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Combat de cavalerie...

Combat de cavalerie...

Unknown printmaker
Combat de cavalerie… Cavalry combat. Around Ypres our riders rout the enemy’s cavalry
Lithograph with hand colouring through stencils. Publisher: Tolmer & Co. 1914
Given by Sophie Gurney 1994

No. 16 from the series La Grande Guerre.

Ypres was occupied by German cavalry on 3 October 1914. The French had expected the German army to cut across only the southern tip of Belgium; they were not prepared to meet Germany so far north.

The caption below the print draws a parallel to the Battle of Reichshoffen (also known as the Battle of Wœrth), which took place in August 1870 during the Franco-Prussian war (1870-71) in the vicinity of Ypres. The battle was immortalized in the French nation’s consciousness for a courageous cavalry charge, and commemorated in a popular children’s song (similar in the English language to the Crimean War (1853-56) and Alfred Lord Tennyson’s poem ‘The Charge of the Light Brigade’). Thousands of French soldiers lost their lives during the 1870 battle but it was a source of great pride, and an opportunity here to reference courage, heroism and cran (‘spirit’). The text recounts the incredible bravery of the men, charging ‘with superb disregard of death ‘through flying bullets ‘underneath the sacred folds of our flag’.

The early battles of 1914 were totally unlike the later trench warfare. The chalky quality of the lithographic technique successfully conveys the speed of the galloping horses and flying dust.

The French caption with English translation:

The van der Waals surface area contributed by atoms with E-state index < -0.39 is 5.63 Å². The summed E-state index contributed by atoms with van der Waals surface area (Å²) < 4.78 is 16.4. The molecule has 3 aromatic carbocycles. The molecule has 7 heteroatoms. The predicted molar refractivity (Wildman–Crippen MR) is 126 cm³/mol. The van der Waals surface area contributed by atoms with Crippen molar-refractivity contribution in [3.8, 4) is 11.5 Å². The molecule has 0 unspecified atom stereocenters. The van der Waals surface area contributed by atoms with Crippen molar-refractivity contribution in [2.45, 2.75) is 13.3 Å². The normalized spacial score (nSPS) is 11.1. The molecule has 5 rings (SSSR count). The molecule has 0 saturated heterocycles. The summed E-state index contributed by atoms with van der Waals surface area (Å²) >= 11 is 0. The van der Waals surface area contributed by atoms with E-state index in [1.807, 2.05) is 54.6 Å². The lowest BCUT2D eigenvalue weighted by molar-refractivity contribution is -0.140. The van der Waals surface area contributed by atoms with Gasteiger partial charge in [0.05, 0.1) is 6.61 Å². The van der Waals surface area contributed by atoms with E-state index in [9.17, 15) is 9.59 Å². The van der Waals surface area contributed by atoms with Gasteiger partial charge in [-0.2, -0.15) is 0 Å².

De furieux combats se sont livrés en Belgique et la Nord de la France, Nos cuirassiers se sont montrés aussi dignes leurs pères à la bataille de Reichshoffen. Du côté allemand, les cavaliers se rendaient et offraient leurs armes; ce fut une ruée terrible où nous eûmes l’avantage, l’ennemi fut repoussé sur plusieurs kilomètres. C’est ainsi que se battent nos hommes. Avec un superbe mépris de la mort, ils courrent [sic] à travers la mitraille sous les plis sacrés de nos drapeaux, ils sont dignes de la victoire._

Furious fighting was delivered in Belgium and the North of France.
Our cuirassiers have proved as worthy as their fathers at the battle of Reichschoffen. On the German side, the cavalry troops surrendered and offered their weapons. There was a terrible scramble where we had the advantage: the enemy was repelled on several kilometres. It is in this way our men fight. With a superb contempt of death, running through hails of bullets under the sacred folks of our flags, they are worthy of victory.

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